Independent Grounds Coffee shop in Kennesaw, Georgia, serves much more than beans and hot water.
For owner Lorna Heid, it’s a way to teach her daughter Emma, who is 17 years old but has the cognitive level of someone a decade younger, Heid said.
Emma started having seizures soon after she was born, and had to be rushed to Children's Healthcare of Atlanta at Scottish Rite Hospital for treatment.
Emma was diagnosed with meningitis. It made her brain swell, which caused a traumatic brain injury.
Since she was three weeks old Emma has been in speech, physical and occupational therapy classes.
“We were doing everything we could to get her situated to make sure she could be the best person she could be,” Heid said.
It appears the newest iteration of that is the coffee shop, which was inspired by her daughter.
Heid said she had seen viral videos on Facebook of business owners hiring workers with special needs.
That spark grew once she realized that her daughter was already serving coffee at Kennesaw Mountain High School. Heid said students with special needs take orders at the start of each day, deliver coffee to classrooms and take payment.
And the idea for Independent Grounds was born.
The coffee shop, located at 3900 Legacy Park Blvd., opened Feb. 28.
Heid said she currently has 14 employees with special needs, ranging in age from teens to those who are 40.
“They can be themselves and do a job and be rewarded for it,” she said.
Some of the workers are on the autism spectrum, others have cerebral palsy or Down syndrome.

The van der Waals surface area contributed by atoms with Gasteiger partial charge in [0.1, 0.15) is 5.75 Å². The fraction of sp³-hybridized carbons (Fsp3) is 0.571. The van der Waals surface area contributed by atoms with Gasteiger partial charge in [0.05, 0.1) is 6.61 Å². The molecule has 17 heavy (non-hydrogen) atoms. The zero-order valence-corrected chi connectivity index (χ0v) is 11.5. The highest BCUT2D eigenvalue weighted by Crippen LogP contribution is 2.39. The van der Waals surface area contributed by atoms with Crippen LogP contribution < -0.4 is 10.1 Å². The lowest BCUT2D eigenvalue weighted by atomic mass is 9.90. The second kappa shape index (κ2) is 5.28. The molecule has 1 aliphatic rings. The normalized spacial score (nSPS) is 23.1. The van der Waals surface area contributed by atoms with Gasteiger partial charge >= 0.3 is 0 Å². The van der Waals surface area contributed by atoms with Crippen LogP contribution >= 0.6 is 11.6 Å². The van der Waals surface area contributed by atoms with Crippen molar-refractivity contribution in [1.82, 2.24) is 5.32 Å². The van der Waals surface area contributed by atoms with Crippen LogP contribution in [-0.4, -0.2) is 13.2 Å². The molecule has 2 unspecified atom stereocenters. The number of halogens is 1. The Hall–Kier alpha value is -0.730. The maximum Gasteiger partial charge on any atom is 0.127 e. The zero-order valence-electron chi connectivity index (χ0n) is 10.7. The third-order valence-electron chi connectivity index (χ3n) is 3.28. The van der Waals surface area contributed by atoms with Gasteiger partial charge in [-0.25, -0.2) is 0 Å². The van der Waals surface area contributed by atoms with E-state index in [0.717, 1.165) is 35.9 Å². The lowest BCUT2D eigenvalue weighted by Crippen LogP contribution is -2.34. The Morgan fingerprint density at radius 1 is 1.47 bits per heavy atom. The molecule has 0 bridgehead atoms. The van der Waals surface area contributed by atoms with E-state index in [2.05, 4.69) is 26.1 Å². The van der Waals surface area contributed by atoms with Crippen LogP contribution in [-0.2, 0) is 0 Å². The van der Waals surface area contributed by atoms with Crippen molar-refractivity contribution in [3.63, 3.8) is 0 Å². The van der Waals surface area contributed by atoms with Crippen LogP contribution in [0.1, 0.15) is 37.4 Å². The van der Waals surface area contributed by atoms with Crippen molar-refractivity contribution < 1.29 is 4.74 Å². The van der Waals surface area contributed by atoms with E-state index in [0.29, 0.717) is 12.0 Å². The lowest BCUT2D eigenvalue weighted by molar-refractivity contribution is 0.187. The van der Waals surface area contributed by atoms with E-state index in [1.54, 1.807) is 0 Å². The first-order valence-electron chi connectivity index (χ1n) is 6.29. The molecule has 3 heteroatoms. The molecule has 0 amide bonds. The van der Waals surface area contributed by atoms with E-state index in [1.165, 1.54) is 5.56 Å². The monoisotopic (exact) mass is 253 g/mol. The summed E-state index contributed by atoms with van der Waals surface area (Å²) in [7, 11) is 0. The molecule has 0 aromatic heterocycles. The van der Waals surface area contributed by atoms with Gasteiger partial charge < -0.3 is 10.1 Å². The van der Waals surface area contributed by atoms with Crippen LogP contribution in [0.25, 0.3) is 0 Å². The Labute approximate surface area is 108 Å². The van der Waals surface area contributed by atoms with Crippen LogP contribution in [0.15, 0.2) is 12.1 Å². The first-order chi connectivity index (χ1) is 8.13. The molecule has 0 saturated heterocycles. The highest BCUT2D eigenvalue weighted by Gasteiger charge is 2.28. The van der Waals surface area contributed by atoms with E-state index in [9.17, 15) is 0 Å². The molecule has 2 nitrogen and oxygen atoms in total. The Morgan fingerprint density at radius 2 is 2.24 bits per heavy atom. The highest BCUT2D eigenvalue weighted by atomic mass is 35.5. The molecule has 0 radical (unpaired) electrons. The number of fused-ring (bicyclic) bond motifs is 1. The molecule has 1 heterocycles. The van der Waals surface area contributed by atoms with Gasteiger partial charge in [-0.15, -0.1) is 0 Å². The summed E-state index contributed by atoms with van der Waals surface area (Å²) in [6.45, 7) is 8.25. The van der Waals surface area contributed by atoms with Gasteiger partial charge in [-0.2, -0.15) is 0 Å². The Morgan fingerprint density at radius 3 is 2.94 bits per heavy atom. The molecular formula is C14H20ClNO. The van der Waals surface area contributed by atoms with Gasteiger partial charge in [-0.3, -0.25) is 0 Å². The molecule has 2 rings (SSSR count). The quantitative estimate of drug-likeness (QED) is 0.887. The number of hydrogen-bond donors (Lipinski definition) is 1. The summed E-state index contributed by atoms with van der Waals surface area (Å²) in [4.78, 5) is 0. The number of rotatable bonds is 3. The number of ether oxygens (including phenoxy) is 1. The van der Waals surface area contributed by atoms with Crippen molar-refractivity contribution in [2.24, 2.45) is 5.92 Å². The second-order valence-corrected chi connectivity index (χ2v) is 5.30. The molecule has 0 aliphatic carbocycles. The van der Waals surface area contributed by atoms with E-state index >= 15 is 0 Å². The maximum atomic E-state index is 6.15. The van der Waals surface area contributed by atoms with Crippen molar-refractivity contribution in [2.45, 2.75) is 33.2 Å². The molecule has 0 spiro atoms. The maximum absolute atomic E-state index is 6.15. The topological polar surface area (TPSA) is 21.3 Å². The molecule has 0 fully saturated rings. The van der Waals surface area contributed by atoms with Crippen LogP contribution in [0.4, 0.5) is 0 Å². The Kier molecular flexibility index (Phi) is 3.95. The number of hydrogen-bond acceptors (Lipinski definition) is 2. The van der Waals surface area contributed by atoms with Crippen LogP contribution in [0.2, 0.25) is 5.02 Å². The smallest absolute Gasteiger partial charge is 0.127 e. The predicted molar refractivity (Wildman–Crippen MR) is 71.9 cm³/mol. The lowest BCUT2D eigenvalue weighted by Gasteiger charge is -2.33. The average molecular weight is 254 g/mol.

“I wanted it to be a legit business that the employees just happen to be something different,” Heid said.
As for the the shop’s name, Heid said: “Independence is really for the employees, that they can gain a sense of community but also independence ... they’re standing their ground and being seen.”
The shop is about 2,000 square feet and modeled after a Victorian home, crown molding and all.
She said she has to worry about how many hours some of the employees work to make sure they can keep their government benefits.
This is the first business the 48-year-old Heid has ever owned.
“You head toward 50 and you decide to take all sorts of leaps,” she said.
She was working as a paralegal spending three hours in the car every day commuting from Cobb County to Buckhead. Her commute is now eight minutes, and Emma comes on the weekends.
“I get to do something that brings me great joy that helps out not only her, but other people like her.”
The ribbon-cutting for the new shop is scheduled for April 10.
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